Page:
EDITOR'S COMMENTS From Antique Radio Classified for October 2003
(Copyright 1996-2003 by John V. Terrey - For personal use only.)
Our cover this month has prompted us to ask, "What's happening on the radio buying and selling scene?" Has the eBay phenomenon of the past few years faded a bit? We venture to say "yes," given the flurry of activity in auction house sales in 2003. In the past, we have published reports from a handful of houses -- Estes, Harris, Eric's, Dorotheum -- one to four a year from each, but nothing like the deluge of this year.
In particular, Estes Auctions has taken center stage in the radio "show business" of 2003. Since January, Estes has held no fewer than ten auctions -- September alone had two -- and we are scrambling to keep up with publishing the reports by our faithful contributor Ray Chase. In October and November, at least three more auctions will be held, and you will note in this issue an Estes ad for a January 2004 event.
In addition to this auction house activity, club meets continue to be generally strong. Though attendance may be down at some, many auction totals are up, due, no doubt, to an increased quality of items being offered. Why should this be so? A look at several Estes Auctions reveals that they are estate auctions, indicating that some big-time collectors are deciding to cash in on their own estates or to disperse their collections before they become an issue for heirs to handle.
The result is that rare and unusual items sequestered in private collections are appearing in auctions as never before. The advantage to all of us is that we can begin to know what these items are worth. Previously, such sale prices were unknown because the transactions were done privately. Now we can see that the unusual and rare are pulling away from the pack with commanding prices.
Though the proceeds of the two Estes Auctions reported by Ray Chase in this issue were not exceptionally large -- both under $50,000 -- they show that the truly desirable items are bringing the best prices. An example is the Atwater Kent Radiodyne breadboard, a rare variety of the Model 10, selling at $1,300. By contrast, an ordinary Model 10 sold for $800.
Another example is the Western Electric CG1-A Coast Guard superhet, which sold for $1,400, though the front panel was corroded. There are even more examples of rare items in the larger Estes Auctions published in the past year, as well as in ones we'll be running in the coming months.
Unusual sets are also much in evidence in Photo Review this month. A group of tabletop sets, a piece of test equipment, an AC FM converter -- each one is an interesting example of whatever type it is.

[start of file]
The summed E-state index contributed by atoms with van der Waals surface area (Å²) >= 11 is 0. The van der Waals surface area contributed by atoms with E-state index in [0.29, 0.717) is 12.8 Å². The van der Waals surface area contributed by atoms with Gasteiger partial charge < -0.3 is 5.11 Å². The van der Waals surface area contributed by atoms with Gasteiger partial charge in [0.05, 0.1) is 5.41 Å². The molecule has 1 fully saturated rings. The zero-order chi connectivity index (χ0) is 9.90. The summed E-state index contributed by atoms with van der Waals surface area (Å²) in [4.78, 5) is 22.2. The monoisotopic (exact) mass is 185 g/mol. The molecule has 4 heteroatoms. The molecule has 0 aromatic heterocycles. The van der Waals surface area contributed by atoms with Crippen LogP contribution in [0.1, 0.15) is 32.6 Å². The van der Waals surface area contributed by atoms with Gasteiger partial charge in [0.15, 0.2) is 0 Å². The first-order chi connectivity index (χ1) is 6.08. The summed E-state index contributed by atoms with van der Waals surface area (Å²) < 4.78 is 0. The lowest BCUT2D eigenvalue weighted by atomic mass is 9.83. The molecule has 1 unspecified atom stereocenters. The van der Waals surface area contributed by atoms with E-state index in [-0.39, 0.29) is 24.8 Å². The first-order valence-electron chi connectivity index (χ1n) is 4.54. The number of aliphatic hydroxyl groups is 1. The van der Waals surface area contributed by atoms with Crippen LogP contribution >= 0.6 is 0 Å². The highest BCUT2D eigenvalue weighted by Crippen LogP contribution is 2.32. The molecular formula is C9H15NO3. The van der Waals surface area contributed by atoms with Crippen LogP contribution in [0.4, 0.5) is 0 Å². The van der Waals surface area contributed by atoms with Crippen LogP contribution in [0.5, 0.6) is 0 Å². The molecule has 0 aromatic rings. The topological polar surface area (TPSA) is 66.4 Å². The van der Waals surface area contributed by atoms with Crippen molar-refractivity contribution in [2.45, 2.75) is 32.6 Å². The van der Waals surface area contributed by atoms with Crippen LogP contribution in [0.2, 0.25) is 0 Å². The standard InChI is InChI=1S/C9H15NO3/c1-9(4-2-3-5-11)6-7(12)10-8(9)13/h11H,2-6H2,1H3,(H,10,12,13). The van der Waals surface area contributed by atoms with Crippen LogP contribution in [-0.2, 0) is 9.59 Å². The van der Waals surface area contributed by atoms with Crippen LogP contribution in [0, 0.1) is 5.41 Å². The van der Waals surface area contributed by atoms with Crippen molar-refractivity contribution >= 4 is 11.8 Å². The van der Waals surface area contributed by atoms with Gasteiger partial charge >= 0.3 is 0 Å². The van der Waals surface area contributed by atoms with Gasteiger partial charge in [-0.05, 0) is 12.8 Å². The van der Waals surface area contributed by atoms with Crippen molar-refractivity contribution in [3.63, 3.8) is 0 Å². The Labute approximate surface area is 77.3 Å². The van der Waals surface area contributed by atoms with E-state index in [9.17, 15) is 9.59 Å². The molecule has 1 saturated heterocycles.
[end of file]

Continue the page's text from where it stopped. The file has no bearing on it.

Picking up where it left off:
An unusual old photo of an early radio scene always provokes interest. When Lawrence Golub sent in the 1938 photo of his father on location with Radio Station WNYC AM, we immediately asked for a story to go with it. Fortunately, Edward Golub, now age 90, was able to provide one about his career as an engineer with the station, the subject of our lead article. Thanks to the Golubs for an enjoyable piece of radio history.
John Hagman bills himself as a Vermont "radio archeologist," but he might also be called a "Yankee radio wag." How seriously you take his version of the perfect antique radio depends on whether or not you covet big, heavy sets laden with tubes and knobs, and running hot enough to be food warmers. Sounds just right if you happen to have a big old Vermont farmhouse.
Mark Stein continues his series of price guides to tabletop radios. Volumes 1-3 were originally titled Machine Age to Jet Age, but this new one is called The Complete Price Guide to Antique Radios: Tabletop Radios, Volume 4. Volume 1 contains an index to Volumes 1-3, but not to Volume 4, and the books vary somewhat in size and number of photos per page. For example, Volume 3 has 12 photos per page, while Volume 4, like Volume 2, has 9.
Stein's books are set apart from other guides in that they emphasize photos and also list prices. Other guides have more comprehensive listings, but fewer photos. However, as reviewer Geoff Shearer points out, this new book is another chance to match a set with no tags or identifying marks with a photo, obviously a valuable tool to the serious collector.
A.R.C. Benefits. A reminder of a major A.R.C. benefit -- our book service, which can be especially helpful to you as the holiday season approaches. Be sure to make your own wish list, as you consider gifts for family and friends. An ad on page 41 will guide you to various gift choices. Other benefits include a toll-free number: (866) 371-0512; the Web: www.antiqueradio.com; Discover, Visa, American Express, and MasterCard accepted; books shipped free in the U. S. by book rate; and to current subscribers, a ten percent discount on all book orders.
Coming Radio Events. The fall is a favorite time for radio events -- time to squeeze in as much as possible before winter arrives. The list includes 23 meetings, 8 auctions (2 in Ohio), and 15 meets. As always, we urge you to join in the fun.
John V. Terrey, Editor
ON THE COVER
We can never thank Ray Chase enough for the many auction reports he shares with our readers. Now we also thank him for the colorful photo on our cover which captures the essence of an Estes Auction, not only with the sign, but also with the display of better quality items for sale at a May auction.